There are people out there that claim to be atheists because of emotional or psychological reasons (associated with a traumatic event). I call them “emotional atheists”. If you hate a god – then you at least have some belief (however miniscule) that the god exists in the first place. Seems kind of futile to hate something that you supposedly don’t believe in. To me, emotional atheists are not really atheists by all technical means of the definition. Many emotional atheists end up becoming “logical atheists.”
I am an atheist because theism cannot and does not provide the answers that I seek. Basic Humanities teaches us that as human beings we have needs. Physical, emotional, and psychological needs.
Our physical needs include the need for food, water, and shelter.
Our emotional needs include the need to feel loved, needed, and have a social circle.
Our psychological needs include the need to leave our mark on society (from writing a book to graffiti), the desire to know the origins of fear, the need for explanations, and the drive to answer a few questions:
- “Why am I here?”
- “Where did I come from?”
- What is the purpose of life?”
Man has tried many ways to take care of these psychological needs. Then one day someone came up with a “silver platter” answer that took care of everything in one sweep… a god. Didn’t matter what god it was. The point is the god answered those questions and quenched the psychological thirst of early man.
Shamanism is the oldest known “organized” religion in the world (approx. 27000-years-old). But man has been inventing explanations to help eradicate his fears longer than that.
Even the Romans and the Greeks needed peace through knowing – and they chose the path of gods – and lots of them. Everything had a god. They explained the things they were afraid of and the things they loved. Mothers would tell their children, “Don’t be afraid of the lightning my child, it is only Zeus moving around in the clouds.” Gods like Jupiter, Zeus, Mars, Nimrod, Mithras, Horus, Osiris, and Thor explained away fears in a simple way.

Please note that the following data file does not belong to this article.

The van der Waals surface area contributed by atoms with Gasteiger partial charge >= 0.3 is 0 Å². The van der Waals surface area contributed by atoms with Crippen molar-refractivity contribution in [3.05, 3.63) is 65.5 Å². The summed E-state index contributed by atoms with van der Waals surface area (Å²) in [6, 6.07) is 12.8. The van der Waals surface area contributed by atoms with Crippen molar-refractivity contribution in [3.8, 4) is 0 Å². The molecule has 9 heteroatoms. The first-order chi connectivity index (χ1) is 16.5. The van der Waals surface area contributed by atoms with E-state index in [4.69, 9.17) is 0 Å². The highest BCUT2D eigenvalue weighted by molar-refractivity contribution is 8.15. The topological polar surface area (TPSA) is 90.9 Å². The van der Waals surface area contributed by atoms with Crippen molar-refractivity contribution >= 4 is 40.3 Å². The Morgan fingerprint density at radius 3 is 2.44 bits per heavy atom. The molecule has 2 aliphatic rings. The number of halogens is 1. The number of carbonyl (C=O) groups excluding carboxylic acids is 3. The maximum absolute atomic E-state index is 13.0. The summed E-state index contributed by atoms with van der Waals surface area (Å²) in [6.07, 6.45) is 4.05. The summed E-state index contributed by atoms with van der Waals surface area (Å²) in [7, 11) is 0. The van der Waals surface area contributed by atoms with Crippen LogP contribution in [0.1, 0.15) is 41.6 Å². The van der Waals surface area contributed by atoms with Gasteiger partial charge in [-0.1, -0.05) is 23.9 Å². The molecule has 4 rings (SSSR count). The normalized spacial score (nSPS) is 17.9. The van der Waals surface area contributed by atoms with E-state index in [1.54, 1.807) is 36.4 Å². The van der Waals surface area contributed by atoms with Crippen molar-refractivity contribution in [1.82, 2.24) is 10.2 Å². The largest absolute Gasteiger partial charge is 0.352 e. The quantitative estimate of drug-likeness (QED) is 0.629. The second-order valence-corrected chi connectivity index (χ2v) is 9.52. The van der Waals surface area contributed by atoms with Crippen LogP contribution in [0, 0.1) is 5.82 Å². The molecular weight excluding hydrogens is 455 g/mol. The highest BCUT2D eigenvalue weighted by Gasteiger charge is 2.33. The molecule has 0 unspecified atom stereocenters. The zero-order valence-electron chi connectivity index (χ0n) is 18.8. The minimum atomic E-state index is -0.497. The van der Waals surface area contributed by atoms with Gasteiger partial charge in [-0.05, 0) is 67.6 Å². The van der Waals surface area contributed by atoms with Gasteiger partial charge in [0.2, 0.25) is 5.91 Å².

There was one other thing those invented gods did. They created positions of power and an infrastructure within the societies that believed in those gods. Suddenly the societies needed someone to explain the behavior of gods and to appease the gods when they were mad. They needed someone who could communicate with the gods and whom had knowledge of appropriate actions and sacrifices to keep the gods happy. And the priest was born…
Theism, in my view, is just too silly. It is too abracadabra, hocus pocus, and shazam! Instead of intelligently looking for the answers to those psychological needs – people just grab the easy answer off the religious silver platter. No thank you – you can keep your silver platter answers. I will not take the road more traveled and forsake my intelligent, rational, and critical thought. I will not forsake the search of truth for a psychological crutch.
I’m sure that calling theism a psychological crutch has upset a few people. Let me assure you that it is not a bad thing (usually). In the society in which we live most humans beings need theistic beliefs or some form of elevated spirituality. Could you imagine the psychological disaster we would face if the foundation of religion were stripped from under the feet of worshipers tomorrow? I’d rather not deal with that issue. Most people need a form of spirituality. There are, as I’m sure most people know, many forms of spiritualism without gods. These non-theistic religions and spiritualities resolve the same psychological needs but eliminate the following of an imaginary being that controls the lives of theists.
Why do you think that the church resists science so fervently? Why do you think the church called scientists witches and wizards in history past? Why does the church say that atheists are in league with Satan? Why do you think the church says that if you do not have faith and question god that he will punish you? Why does the church need to instill fear into the people? Because fear keeps a flock in line and keeps the flock members from thinking on his or her own.
I am an atheist because I refuse to take the silver platter answers that the religions of the world dish out. I will travel the road less traveled and find the answers on my own. I will investigate all possibilities and intelligently eliminate those that are irrational.”
CLAY: “Secondly, you seem greatly influenced by the Graf/Wellhausen theory, the higher critical school.”
They did not influence me at all. They make grand assumptions on the History of Israel based upon the very thing that I find erroneous. And it is actually the Graf/Wellhausen hypothesis (not theory) because it has not met any criterion to be called a theory.